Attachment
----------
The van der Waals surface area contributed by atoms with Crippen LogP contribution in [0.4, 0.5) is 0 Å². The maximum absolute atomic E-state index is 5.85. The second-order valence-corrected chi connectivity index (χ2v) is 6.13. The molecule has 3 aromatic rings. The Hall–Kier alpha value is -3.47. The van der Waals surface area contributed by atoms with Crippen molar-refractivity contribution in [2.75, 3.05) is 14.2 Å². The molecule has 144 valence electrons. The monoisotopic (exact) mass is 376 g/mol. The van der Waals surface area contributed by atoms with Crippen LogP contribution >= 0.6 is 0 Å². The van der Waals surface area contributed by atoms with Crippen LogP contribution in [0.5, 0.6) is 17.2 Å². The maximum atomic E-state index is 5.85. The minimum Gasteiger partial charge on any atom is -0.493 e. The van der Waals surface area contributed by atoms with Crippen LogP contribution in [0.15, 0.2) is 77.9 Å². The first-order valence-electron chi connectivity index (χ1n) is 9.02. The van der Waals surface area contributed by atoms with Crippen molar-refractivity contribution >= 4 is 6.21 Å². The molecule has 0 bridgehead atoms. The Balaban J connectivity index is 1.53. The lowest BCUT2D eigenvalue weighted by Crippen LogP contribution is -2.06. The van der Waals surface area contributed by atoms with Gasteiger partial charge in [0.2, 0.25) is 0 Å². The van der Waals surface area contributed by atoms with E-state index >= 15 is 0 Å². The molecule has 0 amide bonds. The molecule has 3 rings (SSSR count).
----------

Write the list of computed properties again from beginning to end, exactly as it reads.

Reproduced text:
The van der Waals surface area contributed by atoms with Crippen LogP contribution in [0.4, 0.5) is 0 Å². The maximum absolute atomic E-state index is 5.85. The second-order valence-corrected chi connectivity index (χ2v) is 6.13. The molecule has 3 aromatic rings. The Hall–Kier alpha value is -3.47. The van der Waals surface area contributed by atoms with Crippen molar-refractivity contribution in [2.75, 3.05) is 14.2 Å². The molecule has 144 valence electrons. The monoisotopic (exact) mass is 376 g/mol. The van der Waals surface area contributed by atoms with Crippen LogP contribution >= 0.6 is 0 Å². The van der Waals surface area contributed by atoms with Crippen LogP contribution in [0.5, 0.6) is 17.2 Å². The maximum atomic E-state index is 5.85. The minimum Gasteiger partial charge on any atom is -0.493 e. The van der Waals surface area contributed by atoms with Crippen LogP contribution in [0.15, 0.2) is 77.9 Å². The first-order valence-electron chi connectivity index (χ1n) is 9.02. The van der Waals surface area contributed by atoms with Crippen molar-refractivity contribution >= 4 is 6.21 Å². The molecule has 0 bridgehead atoms. The Balaban J connectivity index is 1.53. The lowest BCUT2D eigenvalue weighted by Crippen LogP contribution is -2.06. The van der Waals surface area contributed by atoms with Gasteiger partial charge in [0.2, 0.25) is 0 Å². The van der Waals surface area contributed by atoms with E-state index >= 15 is 0 Å². The molecule has 0 amide bonds. The molecule has 3 rings (SSSR count).